What employment rights do you have when you work as a part-time teacher?
More and more teachers are choosing to work part-time. Increases in workload, childcare and family commitments or just a desire for a better work-life balance are driving more teachers to ditch the Monday morning to Friday afternoon routine.
If you are considering working part-time as a teacher, or currently work part-time as a teacher, did you know that you have specific rights as a part-time teacher?
NASUWT, the largest teaching union in the United Kingdom, recently found that part-time teachers were routinely being overworked (NASUWT).Part-time teachers are protected under the general Part Time Workers regulations 2000 but many schools are not adhering to these rules.
Read below to find out what you should expect when you go part-time so you can make sure you are not being overworked by your school.
Your pay should be calculated as a percentage of a full-time teacher in your school
The majority of schools will operate under the Schools Teachers’ Pay and Conditions Document (STPCD), though some academies may not so it is worth double checking. This document sets out the statutory requirements for pay and conditions for teachers.
The STPCD sets out that part-time teachers should be paid a pro-rata salary. A full-time teachers pay is calculated using the schools timetabled teaching week (STTW). The STTW is the total number of lessons in a week at your school and the proportion of those that a full-time teacher would be expected to teach.
For example, your school may have 25 lessons a week in total and full-time teachers are expected to teach 23 of these. Therefore a 100% timetable would be 23 lessons.
A part-time teacher will therefore have a contract that will be expressed as a percentage or a decimal, for example 50% or .5 of a full-time contract.
A worked example of a part-time teacher contract is shown below.
- Number of lessons in a week in your school = 25
- Number of lessons the part-time teacher is contracted to be in school (including PPA)= 15
- Contract is 60% or .6 (15/25 x 100)
Remember that you are entitled to PPA (see below) as a part-time teacher (though this will also be pro-rata).
You do not have to go into school on days that you are not timetabled
If your timetable has you teaching, for example, on Monday, Tuesday and Wednesday, then you do not have to go into school-for any reason-on Thursday and Friday.
This includes meetings, training, inset days, Ofsted visits, parent’s evenings and school trips.
It is perfectly possible, and perfectly legal, for you to have another job (teaching or otherwise) on days that you are not timetabled at your school.
You and your school may come to an agreement about attending important events on days outside your timetabled hours but this should be a mutual agreement and you are entitled to not attend school on any days you do not normally work. You are also entitled to be paid if you are working additional days to what you are timetabled.
You only need to attend a fraction of the usual meetings
Another point to remember if you are a part-time teacher is that you are only required to attend a percentage of meetings and other additional work commitments (such as inset days).
A full-time teacher has a maximum number of hours that can be worked in a year-currently set at 1265. Non-teaching hours are known as ‘directed time for non-teaching duties’. The number of hours that are left for non-teaching duties is calculated by deducting the number of hours that are timetabled for teaching from 1265.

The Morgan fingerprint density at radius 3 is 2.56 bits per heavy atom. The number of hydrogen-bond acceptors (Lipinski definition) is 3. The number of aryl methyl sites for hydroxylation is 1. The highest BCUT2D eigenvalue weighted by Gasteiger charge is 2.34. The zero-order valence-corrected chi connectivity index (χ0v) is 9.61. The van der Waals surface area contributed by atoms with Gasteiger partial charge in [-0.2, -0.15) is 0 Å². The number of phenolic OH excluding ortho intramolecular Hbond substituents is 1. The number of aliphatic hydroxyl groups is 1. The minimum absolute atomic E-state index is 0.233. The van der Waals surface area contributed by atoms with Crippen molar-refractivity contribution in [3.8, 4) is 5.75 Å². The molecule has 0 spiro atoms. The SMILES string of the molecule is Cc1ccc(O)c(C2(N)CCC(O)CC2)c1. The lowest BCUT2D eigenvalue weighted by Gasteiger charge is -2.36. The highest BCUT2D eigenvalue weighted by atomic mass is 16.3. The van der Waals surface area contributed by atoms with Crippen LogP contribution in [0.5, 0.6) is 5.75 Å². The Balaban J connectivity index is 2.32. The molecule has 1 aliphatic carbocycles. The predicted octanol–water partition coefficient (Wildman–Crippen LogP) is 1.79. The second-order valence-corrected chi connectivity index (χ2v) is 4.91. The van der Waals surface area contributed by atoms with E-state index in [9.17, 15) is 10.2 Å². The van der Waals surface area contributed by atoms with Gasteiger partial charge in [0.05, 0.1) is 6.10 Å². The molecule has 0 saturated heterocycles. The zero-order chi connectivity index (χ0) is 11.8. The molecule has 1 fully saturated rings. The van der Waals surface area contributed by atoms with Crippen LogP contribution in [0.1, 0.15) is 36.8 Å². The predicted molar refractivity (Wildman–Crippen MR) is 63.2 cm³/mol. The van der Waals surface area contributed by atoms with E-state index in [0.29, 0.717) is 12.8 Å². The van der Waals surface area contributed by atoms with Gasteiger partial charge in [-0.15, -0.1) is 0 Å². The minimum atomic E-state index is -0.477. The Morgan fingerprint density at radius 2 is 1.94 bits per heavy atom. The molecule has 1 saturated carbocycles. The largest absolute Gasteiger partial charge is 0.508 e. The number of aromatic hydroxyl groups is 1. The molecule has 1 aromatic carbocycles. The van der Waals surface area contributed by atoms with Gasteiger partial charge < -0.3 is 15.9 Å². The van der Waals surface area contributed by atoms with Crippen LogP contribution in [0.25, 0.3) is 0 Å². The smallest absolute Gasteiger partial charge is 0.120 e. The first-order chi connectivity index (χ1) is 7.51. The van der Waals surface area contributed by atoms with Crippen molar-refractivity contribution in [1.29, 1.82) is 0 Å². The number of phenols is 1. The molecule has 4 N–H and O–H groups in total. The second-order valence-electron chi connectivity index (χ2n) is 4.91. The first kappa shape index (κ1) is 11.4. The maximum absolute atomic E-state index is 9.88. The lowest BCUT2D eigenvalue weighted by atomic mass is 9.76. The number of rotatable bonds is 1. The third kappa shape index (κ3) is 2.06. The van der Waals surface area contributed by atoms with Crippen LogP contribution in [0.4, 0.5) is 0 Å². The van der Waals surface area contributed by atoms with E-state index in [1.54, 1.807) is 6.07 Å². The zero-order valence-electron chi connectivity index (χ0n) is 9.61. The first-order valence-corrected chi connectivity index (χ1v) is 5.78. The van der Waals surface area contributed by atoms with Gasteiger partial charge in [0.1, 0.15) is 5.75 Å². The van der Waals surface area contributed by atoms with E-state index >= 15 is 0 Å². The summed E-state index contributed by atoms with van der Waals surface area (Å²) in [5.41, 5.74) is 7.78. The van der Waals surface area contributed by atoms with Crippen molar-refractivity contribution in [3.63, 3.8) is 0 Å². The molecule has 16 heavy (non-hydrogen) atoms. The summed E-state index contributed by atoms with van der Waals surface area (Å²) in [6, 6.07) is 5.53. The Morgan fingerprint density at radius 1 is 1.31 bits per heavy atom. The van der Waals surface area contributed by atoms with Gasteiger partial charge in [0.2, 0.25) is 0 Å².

The same calculation is done for part-time teachers. A worked example is shown below:
- Maximum number of hours for a full-time teacher = 1265
- Maximum number of hours for a part-time teacher working a .6 contract = 759 (60% of 1265)
- Total number of teaching hours in a year for a .6 contract in a 25 lesson week = 570 (15 lessons a week x 38 weeks in a school year)
- Total number of hours for directed time for non-teaching duties for a .6 contract = 189 (759-570)
You are entitled to equivalent PPA time
As a part-time teacher you are still entitled to PPA time, though the amount you receive will be pro-rata. For example, if a full-time teacher in your school is entitled to 2 hours of PPA time a week, then you should have 1 hour of PPA if you have a .5 (50%) contract.
Your PPA may vary each week depending on the total number of lessons your school has each week and the percentage contract you have. It may be easier for your school to calculate your PPA entitlement over a two week period rather than one week.
For example, it may be better to have one hour of PPA every other week than 30 minutes of PPA each week.
Your PPA should be during normal school hours. You are not obliged to have your PPA during times when you are not timetabled to be in school.
Having problems with your part-time teaching contract?
If you think there are any issues with your part-time contract then speak to your union rep. They will be best placed to advise you on what steps you should take next.
If you are taking up a part-time post, or are thinking about moving to part-time hours in your current teaching job, then make sure you discuss the contract fully before you sign-up. Make sure your pro-rata salary has been calculated correctly and discuss what will happen with regards to meetings, inset days etc.
I hope you found this guide to your rights as a part-time teacher useful! If you have any questions or concerns about your current contract then feel free to add them to the comments and I will be happy to help. Remember to share this post before you leave to help other teachers!